WASHINGTON, D.C. – U.S. Senators Shelley Moore Capito (R-W.Va.) and Amy Klobuchar (D-Minn.), both members of the Commerce, Science, and Transportation Committee and co-chairs of the Senate Broadband Caucus, yesterday introduced the Every Child Connected Act, legislation that aims to reduce the digital divide between students with and without internet access, known as the Homework Gap.
“The COVID-19 pandemic further exposed the harsh reality that millions of students, including many in West Virginia, are at a significant disadvantage due to lack of broadband connectivity,” Senator Capito said. “Kids shouldn’t have to worry about whether or not they’ll be able to keep up with their assignments, interact with their teachers, or have access to the same online tools their peers have just because they aren’t able to use the internet. This bipartisan issue is one I’ve been focused on since I came to Congress, and the Every Child Connected Act would be a critical step forward in addressing the problem by redefining the classroom to include learning from home and bringing broadband to more schools and communities.”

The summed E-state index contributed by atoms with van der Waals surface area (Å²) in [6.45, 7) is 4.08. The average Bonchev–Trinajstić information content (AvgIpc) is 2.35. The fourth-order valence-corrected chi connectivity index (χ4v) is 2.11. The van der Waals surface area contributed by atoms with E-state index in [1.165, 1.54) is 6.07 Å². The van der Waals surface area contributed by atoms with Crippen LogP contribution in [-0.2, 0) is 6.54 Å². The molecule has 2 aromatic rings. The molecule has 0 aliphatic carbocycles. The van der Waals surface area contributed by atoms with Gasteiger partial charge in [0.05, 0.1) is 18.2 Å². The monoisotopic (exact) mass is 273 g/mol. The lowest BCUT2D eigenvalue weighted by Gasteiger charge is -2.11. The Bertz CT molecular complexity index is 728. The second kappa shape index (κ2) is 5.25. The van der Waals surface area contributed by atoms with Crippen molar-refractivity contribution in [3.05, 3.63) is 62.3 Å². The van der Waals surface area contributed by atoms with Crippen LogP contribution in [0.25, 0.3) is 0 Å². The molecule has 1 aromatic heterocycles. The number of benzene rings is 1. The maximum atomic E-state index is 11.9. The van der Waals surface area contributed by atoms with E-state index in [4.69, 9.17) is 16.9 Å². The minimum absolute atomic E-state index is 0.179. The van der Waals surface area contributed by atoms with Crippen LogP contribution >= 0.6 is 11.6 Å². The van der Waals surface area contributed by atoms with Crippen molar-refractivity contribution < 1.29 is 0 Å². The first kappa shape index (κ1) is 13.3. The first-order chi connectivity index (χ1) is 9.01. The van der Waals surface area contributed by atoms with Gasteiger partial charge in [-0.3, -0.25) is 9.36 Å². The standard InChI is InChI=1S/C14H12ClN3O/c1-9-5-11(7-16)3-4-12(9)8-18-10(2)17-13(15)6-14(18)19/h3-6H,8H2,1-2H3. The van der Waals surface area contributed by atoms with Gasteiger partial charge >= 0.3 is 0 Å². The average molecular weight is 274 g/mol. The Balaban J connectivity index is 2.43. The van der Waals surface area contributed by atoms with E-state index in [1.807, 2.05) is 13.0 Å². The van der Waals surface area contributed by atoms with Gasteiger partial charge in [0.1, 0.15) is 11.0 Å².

“To close the ‘homework gap,’ we must ensure every child has access to internet services at home,” Senator Klobuchar said. “Our bipartisan legislation will expand the Federal Communications Commission’s E-rate program, helping us provide K-12 students with the resources they need to participate in distance learning.”
The Every Child Connected Act would:
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